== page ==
More than half a million vegans in the UK will be made exempt if companies introduce compulsory vaccination rules.
According to an employment tribunal last year, ethical veganism is a philosophical belief and therefore protected by the law.
Some ethical vegans may disagree with vaccinations on the basis that they will have been tested on animals.
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This means employers would risk legal action if they order staff to be vaccinated.
On Thursday, July 29, Foreign Secretary Dominic Raab hinted vaccinations could be made compulsory in the workplace.
He said that so-called “jabs for jobs” rules – which have been adopted by several major US companies including Google and Facebook – were “smart policy.”
What is veganism?
Veganism is currently defined as the practice of abstaining from the use of animal products, particularly in diet, and an associated philosophy that rejects the commodity status of animals.
Veganism is becoming increasingly popular, in the past years a wealth of vegan restaurants have appeared all over the UK.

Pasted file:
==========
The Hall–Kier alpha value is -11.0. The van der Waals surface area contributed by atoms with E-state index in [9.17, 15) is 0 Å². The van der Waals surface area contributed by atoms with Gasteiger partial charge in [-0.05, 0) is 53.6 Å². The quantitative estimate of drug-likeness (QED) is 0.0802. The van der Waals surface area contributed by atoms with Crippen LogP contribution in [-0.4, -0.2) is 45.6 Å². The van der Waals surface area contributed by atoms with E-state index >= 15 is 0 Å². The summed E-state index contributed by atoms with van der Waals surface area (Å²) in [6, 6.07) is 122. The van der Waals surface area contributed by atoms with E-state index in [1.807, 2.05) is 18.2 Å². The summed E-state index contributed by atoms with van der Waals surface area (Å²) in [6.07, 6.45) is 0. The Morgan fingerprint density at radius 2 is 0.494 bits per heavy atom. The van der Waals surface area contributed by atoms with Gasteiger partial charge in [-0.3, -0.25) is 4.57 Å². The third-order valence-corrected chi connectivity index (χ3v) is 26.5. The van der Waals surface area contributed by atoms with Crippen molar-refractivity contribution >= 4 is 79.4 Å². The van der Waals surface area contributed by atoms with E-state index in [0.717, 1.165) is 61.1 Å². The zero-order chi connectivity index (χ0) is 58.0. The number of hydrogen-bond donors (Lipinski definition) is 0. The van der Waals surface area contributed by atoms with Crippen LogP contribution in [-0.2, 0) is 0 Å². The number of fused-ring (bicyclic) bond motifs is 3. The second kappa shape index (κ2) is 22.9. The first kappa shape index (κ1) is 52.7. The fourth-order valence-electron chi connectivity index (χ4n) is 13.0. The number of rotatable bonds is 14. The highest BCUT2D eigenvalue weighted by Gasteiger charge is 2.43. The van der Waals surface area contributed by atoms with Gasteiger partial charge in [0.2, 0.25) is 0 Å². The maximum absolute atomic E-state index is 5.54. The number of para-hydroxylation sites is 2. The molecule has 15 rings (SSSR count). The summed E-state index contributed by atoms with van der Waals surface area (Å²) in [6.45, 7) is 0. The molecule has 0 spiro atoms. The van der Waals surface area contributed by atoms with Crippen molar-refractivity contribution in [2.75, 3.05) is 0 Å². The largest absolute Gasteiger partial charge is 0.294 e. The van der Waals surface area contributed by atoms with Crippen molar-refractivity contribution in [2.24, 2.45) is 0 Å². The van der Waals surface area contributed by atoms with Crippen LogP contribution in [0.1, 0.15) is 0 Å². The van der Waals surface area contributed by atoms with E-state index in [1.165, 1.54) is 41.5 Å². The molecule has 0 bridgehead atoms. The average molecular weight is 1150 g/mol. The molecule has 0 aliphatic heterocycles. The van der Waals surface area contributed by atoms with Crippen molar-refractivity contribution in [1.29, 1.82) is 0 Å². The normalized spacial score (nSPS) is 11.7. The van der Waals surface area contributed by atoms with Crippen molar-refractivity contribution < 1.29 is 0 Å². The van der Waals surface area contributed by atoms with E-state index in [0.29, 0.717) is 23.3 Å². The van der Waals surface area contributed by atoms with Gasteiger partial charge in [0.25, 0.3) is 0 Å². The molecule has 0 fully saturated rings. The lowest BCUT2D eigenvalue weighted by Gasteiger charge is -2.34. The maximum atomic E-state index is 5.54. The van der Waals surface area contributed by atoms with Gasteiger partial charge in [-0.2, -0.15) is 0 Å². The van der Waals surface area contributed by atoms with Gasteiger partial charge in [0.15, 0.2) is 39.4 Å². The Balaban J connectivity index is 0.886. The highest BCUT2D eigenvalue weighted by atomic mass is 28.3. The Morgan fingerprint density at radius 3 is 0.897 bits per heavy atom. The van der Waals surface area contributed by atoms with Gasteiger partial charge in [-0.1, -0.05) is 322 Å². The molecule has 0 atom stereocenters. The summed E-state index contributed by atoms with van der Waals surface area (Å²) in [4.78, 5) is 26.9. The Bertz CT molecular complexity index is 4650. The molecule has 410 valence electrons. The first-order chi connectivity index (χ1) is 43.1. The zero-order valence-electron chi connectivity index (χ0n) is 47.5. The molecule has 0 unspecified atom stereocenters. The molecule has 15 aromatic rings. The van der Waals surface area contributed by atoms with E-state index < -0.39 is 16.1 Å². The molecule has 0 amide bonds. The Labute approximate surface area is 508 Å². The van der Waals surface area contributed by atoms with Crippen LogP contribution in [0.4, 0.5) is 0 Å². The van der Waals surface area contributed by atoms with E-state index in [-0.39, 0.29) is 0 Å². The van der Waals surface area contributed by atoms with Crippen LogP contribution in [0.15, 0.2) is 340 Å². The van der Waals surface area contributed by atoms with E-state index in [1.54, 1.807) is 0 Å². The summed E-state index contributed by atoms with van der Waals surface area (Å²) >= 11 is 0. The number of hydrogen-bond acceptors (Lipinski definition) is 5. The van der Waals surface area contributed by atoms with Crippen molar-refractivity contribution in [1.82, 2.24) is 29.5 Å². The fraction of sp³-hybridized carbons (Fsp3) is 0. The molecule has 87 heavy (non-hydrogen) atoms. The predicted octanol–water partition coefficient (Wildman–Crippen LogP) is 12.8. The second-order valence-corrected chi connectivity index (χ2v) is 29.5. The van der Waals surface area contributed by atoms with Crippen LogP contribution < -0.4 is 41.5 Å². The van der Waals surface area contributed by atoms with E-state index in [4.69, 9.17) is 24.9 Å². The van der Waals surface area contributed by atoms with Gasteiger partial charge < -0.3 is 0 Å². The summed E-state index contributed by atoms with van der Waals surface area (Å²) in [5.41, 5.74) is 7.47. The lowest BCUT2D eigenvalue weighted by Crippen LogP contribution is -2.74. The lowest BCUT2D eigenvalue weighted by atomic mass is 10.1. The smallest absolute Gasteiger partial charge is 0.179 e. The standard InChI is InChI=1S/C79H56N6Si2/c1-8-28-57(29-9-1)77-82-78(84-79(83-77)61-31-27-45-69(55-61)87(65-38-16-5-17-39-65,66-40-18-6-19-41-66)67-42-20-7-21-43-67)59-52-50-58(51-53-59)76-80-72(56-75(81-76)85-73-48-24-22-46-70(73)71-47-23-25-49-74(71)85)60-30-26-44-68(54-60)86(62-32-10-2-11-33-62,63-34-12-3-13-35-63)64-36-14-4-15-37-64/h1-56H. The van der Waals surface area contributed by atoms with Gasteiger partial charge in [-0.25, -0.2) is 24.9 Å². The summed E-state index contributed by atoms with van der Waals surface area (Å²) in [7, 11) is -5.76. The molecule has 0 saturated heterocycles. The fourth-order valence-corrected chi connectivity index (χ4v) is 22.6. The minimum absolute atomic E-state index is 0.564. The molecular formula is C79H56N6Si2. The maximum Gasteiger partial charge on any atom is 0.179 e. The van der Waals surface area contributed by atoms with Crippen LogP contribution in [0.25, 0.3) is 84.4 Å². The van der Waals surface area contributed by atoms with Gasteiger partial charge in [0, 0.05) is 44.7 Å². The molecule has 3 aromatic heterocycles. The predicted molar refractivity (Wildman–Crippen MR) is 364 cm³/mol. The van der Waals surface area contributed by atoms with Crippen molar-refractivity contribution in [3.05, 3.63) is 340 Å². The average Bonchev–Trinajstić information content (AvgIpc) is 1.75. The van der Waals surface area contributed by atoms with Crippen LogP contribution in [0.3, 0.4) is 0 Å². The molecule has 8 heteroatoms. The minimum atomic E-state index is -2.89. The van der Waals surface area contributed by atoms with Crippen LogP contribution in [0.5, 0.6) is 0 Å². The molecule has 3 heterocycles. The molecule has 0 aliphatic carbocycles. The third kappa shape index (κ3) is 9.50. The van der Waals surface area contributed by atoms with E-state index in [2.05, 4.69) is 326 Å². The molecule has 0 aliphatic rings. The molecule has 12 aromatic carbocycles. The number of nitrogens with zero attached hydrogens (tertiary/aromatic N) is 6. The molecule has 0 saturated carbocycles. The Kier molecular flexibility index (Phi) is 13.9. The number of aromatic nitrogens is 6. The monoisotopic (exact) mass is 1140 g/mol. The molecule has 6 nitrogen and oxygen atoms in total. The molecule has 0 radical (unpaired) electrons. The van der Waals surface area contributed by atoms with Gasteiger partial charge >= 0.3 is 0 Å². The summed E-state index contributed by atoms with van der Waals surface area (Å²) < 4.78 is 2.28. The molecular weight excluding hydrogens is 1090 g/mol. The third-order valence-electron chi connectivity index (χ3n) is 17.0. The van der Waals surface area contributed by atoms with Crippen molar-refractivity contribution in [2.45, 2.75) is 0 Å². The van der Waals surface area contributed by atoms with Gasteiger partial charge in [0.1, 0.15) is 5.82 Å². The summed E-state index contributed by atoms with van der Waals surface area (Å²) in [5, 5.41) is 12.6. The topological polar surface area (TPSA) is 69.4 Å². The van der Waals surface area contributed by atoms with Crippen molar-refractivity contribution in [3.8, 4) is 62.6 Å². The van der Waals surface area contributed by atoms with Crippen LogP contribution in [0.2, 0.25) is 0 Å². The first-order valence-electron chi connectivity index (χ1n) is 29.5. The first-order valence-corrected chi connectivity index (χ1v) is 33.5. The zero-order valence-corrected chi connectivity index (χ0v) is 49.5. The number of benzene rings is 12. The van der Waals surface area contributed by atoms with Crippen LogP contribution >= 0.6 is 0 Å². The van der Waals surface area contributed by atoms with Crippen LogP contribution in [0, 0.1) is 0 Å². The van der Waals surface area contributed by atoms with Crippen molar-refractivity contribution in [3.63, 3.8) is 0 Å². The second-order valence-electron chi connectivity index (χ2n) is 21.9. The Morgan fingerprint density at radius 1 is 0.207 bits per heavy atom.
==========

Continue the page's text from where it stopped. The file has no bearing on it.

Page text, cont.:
Research involving animals has been essential to our survival during epidemics and pandemics caused by infectious diseases.
Smallpox and polio have been eradicated following the success of the smallpox and polio vaccines, which both used intensive research on its effects on animals.
The Oxford-AstraZeneca coronavirus vaccine which was approved by the UK’s medicine board involved animal trials in ferrets and pigs at the Public Health England (PHE) laboratories.
Despite this, Vegan society has encouraged people to take the vaccine.
Whilst the actual doses of vaccine available in the UK contain no ingredients obtained from animals, some vegans who object to the exploitation of animals believe the use of animal testing in the development infringes upon their beliefs.
The protection from the employment tribunal means that vegans forced to get the vaccine could mount a claim of constructive dismissal.
Who else could be exempt?
Human rights laws could also mean other people in protected categories are likely to be exempt.
These include religious groups as well as people with certain disabilities or medical conditions.
Currently in the UK, the only jobs that require employees to be fully vaccinated are those in care homes.